María José Treviño
Country Manager
Acclaim Energy
/
Expert Contributor

What Would Happen if Self-Supply Disappeared?

By María José Treviño | Thu, 12/02/2021 - 12:57

Confused consumers uncertain as to what comes next, fuming financial institutions that backed up legacy projects, nervous generators worried about their business, communities that profit from energy sold wondering what will happen to their income, countries assessing international treaties, lawsuits, panic, and lots of market movement. If the self-supply scheme disappears, questions would be raised as to political stability, investment grade, economic implications, and foreign legal compliance. All stakeholders will be impacted to a certain extent; however, consumers who engaged in these contracts will be most perplexed as to what actions should be taken to mitigate risks and control their monthly budget.

Legacy projects were meant to benefit all stakeholders, obviously investors and consumers, but also to support renewable energy project development, which would help meet government goals and produce economic and employment growth in different regions of the country. Each of these projects required significant levels of investment on both ends generators and consumers. Over 2,000 consumers have benefited from this supply scheme, some through more attractive contracts than others. Those who have enjoyed economic savings through their PPA structures have been able to transfer that benefit to their end products, thus becoming more competitive and helping end-consumers have greater access to products or services, whether it is a phone line, a loaf of bread, a medicine, a bottle of water or a beer. From the automotive sector to mining and to the convenience store, these economic advantages produced through a more efficient generation structure have created more jobs and, therefore, have indirectly improved all stakeholders’ positions within the different industries at stake.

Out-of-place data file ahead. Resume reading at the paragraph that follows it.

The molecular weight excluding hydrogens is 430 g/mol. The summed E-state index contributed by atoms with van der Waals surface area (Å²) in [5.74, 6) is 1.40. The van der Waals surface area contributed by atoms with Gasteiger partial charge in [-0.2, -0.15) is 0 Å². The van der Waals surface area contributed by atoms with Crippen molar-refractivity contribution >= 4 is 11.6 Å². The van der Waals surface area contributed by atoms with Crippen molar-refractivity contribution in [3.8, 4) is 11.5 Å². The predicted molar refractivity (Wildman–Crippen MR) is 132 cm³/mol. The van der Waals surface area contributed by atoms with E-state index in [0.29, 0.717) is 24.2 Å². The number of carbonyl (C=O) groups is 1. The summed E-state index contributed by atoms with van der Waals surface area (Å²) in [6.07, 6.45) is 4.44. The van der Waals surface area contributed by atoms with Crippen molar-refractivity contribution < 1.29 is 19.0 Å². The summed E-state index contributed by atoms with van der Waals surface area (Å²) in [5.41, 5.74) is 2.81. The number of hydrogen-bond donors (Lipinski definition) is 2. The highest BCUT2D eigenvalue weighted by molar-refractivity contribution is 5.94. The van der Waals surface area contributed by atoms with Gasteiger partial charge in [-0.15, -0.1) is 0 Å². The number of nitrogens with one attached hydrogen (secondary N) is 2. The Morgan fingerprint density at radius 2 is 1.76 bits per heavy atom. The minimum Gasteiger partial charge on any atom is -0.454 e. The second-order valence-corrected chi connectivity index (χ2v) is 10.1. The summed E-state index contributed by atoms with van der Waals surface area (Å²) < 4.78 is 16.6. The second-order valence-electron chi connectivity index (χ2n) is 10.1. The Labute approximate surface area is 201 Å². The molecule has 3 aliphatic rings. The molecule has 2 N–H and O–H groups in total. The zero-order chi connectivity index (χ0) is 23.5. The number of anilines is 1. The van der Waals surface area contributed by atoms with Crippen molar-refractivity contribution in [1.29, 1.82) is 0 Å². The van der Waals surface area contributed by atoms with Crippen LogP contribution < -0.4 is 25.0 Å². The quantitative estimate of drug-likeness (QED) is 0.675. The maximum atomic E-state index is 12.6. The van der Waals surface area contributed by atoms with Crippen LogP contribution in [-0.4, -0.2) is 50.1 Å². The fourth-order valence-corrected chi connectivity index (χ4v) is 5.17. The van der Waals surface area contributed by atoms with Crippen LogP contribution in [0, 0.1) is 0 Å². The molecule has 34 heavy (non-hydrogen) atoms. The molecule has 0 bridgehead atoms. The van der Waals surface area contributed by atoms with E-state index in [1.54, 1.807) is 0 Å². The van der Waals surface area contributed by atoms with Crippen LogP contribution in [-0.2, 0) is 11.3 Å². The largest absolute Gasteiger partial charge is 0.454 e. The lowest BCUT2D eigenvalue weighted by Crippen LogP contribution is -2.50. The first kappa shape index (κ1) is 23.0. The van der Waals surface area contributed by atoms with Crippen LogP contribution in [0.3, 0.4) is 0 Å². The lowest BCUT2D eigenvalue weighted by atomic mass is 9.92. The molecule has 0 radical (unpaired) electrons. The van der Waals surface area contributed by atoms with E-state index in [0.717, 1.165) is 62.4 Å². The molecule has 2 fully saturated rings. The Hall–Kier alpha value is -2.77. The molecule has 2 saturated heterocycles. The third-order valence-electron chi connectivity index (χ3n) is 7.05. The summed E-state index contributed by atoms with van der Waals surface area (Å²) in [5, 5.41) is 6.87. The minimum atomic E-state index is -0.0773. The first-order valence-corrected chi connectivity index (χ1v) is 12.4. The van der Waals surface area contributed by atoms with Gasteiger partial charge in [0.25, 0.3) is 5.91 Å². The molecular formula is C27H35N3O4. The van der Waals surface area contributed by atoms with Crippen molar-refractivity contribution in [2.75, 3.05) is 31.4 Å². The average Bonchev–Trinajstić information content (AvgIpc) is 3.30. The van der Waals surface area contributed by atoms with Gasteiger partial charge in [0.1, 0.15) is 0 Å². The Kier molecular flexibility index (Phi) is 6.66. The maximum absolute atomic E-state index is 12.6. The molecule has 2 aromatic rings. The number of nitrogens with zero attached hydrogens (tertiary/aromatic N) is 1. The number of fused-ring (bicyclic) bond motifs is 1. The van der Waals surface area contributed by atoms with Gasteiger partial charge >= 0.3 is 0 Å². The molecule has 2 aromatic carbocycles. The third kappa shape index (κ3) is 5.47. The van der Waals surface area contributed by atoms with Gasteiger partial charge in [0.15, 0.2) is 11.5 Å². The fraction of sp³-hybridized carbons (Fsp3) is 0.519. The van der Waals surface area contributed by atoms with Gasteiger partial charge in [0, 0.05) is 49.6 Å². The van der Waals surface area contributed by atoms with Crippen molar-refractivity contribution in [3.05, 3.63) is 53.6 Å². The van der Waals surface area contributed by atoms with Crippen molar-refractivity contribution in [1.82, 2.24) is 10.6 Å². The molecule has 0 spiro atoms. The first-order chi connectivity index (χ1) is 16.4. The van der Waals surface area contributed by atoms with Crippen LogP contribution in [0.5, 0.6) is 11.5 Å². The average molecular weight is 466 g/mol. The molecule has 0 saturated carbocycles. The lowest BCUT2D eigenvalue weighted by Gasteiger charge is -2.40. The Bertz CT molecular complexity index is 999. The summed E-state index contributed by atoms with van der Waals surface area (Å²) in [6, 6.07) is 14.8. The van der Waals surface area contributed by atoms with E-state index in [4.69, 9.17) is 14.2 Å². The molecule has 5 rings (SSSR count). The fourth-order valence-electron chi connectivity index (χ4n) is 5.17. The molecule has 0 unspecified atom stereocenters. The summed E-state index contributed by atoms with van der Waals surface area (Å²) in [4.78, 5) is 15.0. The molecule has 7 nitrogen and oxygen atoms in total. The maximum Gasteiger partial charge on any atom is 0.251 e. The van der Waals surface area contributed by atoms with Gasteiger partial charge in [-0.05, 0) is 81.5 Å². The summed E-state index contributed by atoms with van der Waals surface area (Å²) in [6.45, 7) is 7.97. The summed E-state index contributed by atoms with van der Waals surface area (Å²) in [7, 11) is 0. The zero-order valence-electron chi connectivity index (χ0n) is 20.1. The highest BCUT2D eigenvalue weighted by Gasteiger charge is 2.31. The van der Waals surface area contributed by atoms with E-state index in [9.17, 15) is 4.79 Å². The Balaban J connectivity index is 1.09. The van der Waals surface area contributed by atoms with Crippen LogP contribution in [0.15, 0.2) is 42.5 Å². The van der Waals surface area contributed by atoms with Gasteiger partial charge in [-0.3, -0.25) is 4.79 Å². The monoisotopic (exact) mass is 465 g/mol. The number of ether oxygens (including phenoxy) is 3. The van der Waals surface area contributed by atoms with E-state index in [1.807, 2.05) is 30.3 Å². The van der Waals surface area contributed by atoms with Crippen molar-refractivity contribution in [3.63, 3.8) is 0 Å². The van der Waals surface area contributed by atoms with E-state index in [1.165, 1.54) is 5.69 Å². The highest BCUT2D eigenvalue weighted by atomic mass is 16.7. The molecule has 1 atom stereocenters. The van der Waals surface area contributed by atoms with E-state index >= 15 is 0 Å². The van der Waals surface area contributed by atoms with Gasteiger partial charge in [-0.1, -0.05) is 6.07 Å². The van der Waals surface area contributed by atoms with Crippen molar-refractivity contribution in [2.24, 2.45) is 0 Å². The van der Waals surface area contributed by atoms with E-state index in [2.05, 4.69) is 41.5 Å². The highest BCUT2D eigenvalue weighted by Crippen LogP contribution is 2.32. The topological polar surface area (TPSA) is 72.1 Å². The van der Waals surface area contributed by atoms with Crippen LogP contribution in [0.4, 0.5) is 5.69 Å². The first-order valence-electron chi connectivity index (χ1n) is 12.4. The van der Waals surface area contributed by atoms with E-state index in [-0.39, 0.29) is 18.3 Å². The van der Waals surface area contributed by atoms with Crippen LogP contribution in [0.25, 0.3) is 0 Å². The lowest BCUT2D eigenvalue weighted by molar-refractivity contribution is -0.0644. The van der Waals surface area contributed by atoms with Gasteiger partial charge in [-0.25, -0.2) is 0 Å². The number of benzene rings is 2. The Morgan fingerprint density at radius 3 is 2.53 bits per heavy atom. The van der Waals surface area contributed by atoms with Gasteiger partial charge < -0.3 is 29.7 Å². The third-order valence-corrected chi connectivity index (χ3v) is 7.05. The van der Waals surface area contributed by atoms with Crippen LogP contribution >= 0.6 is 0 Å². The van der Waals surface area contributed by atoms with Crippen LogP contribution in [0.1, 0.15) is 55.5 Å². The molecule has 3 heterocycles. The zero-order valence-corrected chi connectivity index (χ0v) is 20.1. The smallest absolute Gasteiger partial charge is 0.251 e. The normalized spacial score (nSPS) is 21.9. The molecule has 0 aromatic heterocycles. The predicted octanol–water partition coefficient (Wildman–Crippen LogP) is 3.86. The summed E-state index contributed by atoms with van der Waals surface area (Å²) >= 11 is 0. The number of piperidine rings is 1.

Having said that, eliminating self-supply is one of the main goals of the current administration. Even before MORENA took office, its political campaign around electricity focused on 1) eliminating self-supply projects and 2) regaining control. It is a clear mindset that has not evolved. Hence, their success to change this scheme will probably come eventually. There have been many modifications proposed and concern and uncertainty around how those alterations would be applied.